Date: 7/25/22 12:55 pm
From: <aj...>
Subject: RE: [ia-bird] Limpkin question - not sighting
Right. If you read the article I posted, these are invasive snails that both Limpkins and Snail Kites seem to be somewhat adapting to. Snail Kite young were having trouble with the larger snails. From the article:

“What is truly remarkable, however, is that these hardy invasive snails seem to be supplementing the declining native P. paludosa and have jump started Limpkin and Snail Kite population growth. Both species have been documented readily feeding on invasive snails, and the latter may even be adapting to this novel prey (Snail Kites are increasing in body size and bill length).”



Ann Johnson

Norwalk







From: <ia-bird...> <ia-bird...> On Behalf Of Ric Zarwell
Sent: Monday, July 25, 2022 2:48 PM
To: IA-BIRD <ia-bird...>
Subject: Re: [ia-bird] Limpkin question - not sighting



Apple Snails are a favorite food (perhaps the primary food) for Snail Kites in Everglades N.P. and other areas of South Florida.

Not sure of the range of Apple Snails, but would doubt it reaches the latitude of Iowa and Ohio.





Ric



Ric Zarwell

Email: <BirdingRicZ...> <mailto:<BirdingRicZ...>

Mobile: 563-419-4991















On Jul 25, 2022, at 9:03 AM, 'Stan Buman' via IA-BIRD <ia-bird...> <mailto:<ia-bird...> > wrote:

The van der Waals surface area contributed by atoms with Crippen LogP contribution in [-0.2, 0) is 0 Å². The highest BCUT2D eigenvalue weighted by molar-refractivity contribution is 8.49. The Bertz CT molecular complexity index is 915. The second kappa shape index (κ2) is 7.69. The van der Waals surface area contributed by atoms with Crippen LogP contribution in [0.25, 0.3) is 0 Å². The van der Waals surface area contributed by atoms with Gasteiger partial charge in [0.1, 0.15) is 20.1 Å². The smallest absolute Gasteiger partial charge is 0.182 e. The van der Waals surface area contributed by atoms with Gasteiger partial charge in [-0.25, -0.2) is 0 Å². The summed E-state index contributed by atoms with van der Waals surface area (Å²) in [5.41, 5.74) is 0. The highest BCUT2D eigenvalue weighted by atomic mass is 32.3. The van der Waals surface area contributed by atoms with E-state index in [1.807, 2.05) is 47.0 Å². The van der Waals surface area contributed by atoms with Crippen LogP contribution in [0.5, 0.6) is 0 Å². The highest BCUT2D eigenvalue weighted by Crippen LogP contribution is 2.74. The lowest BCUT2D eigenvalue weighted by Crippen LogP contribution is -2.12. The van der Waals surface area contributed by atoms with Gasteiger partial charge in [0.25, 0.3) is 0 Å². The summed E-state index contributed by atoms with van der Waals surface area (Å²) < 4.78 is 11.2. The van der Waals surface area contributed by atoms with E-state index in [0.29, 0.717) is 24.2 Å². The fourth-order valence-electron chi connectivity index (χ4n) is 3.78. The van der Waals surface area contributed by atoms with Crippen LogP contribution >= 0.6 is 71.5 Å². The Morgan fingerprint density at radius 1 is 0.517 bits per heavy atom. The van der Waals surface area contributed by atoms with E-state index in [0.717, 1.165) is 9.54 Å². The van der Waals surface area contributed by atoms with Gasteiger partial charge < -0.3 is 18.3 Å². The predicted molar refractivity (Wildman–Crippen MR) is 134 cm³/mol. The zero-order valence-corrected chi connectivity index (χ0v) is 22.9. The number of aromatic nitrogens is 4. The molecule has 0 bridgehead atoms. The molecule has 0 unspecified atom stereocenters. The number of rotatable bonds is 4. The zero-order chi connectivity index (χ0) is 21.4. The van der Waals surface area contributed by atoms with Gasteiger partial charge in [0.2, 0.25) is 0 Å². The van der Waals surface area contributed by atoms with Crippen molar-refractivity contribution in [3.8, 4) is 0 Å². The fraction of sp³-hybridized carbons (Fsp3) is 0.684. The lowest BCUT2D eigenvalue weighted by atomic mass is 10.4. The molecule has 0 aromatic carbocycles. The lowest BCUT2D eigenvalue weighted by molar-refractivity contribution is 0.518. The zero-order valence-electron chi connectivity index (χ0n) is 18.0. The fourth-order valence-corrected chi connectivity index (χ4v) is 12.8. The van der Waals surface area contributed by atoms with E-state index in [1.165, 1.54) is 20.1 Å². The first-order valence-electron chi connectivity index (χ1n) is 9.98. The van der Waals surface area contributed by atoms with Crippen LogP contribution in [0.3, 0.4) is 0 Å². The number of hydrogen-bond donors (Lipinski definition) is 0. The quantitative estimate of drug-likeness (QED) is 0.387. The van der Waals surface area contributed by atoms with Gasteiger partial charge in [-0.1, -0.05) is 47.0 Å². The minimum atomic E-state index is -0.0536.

Thanks for sharing Ann. This raises a lot more questions in my mind.



It would be interesting to put a GPS tracking device on some of these birds to see if they survive the winter. If they do survive, where do they over-winter, and where do they end up next year?



Could this be the start of a migratory population? Is it simply young birds being dispersed, for whatever reason?





<image003.jpg>



543 Parkview Drive

Carroll, IA 51401

C: 712.830.7713

E: <mailto:<amy...> <stan...>

W: <http://www.fencelinephotos.com/> www.fencelinephotos.com



From: <mailto:<aj...> <aj...> < <mailto:<aj...> <aj...>
Sent: Monday, July 25, 2022 8:17 AM
To: Stan Buman < <mailto:<stan...> <stan...>; <mailto:<ia-bird...> <ia-bird...>
Subject: RE: [ia-bird] Limpkin question - not sighting



For what it’s worth, I found this article about the explosion in Ohio - <http://ryansweeklywildlife.blogspot.com/2020/01/expanding-at-snails-pace.html> http://ryansweeklywildlife.blogspot.com/2020/01/expanding-at-snails-pace.html.



Ann Johnson

Norwalk







From: 'Stan Buman' via IA-BIRD < <mailto:<ia-bird...> <ia-bird...>
Sent: Monday, July 25, 2022 8:08 AM
To: <mailto:<ia-bird...> <ia-bird...>
Subject: [ia-bird] Limpkin question - not sighting



From the limited reading that I have done, it seems Limpkins have an infinity for Apple Snails. Do I understand correctly that Apple Snails are not native to Iowa?



When I look thru my photos from Saturday morning, the Limpkin is definitely eating snails. If there is a “snail expert” in Iowa, it would be interesting to know what species of snail is being consumed by the Limpkin.



This might help us understand why Limpkins are showing up in the Midwest.



There is getting to be a pretty good-sized collection of snail shells around one of the matts of vegetation that the Limpkin stands on to devour its prey.





<image004.jpg>



543 Parkview Drive

Carroll, IA 51401

C: 712.830.7713

E: <mailto:<amy...> <stan...>

W: <http://www.fencelinephotos.com/> www.fencelinephotos.com



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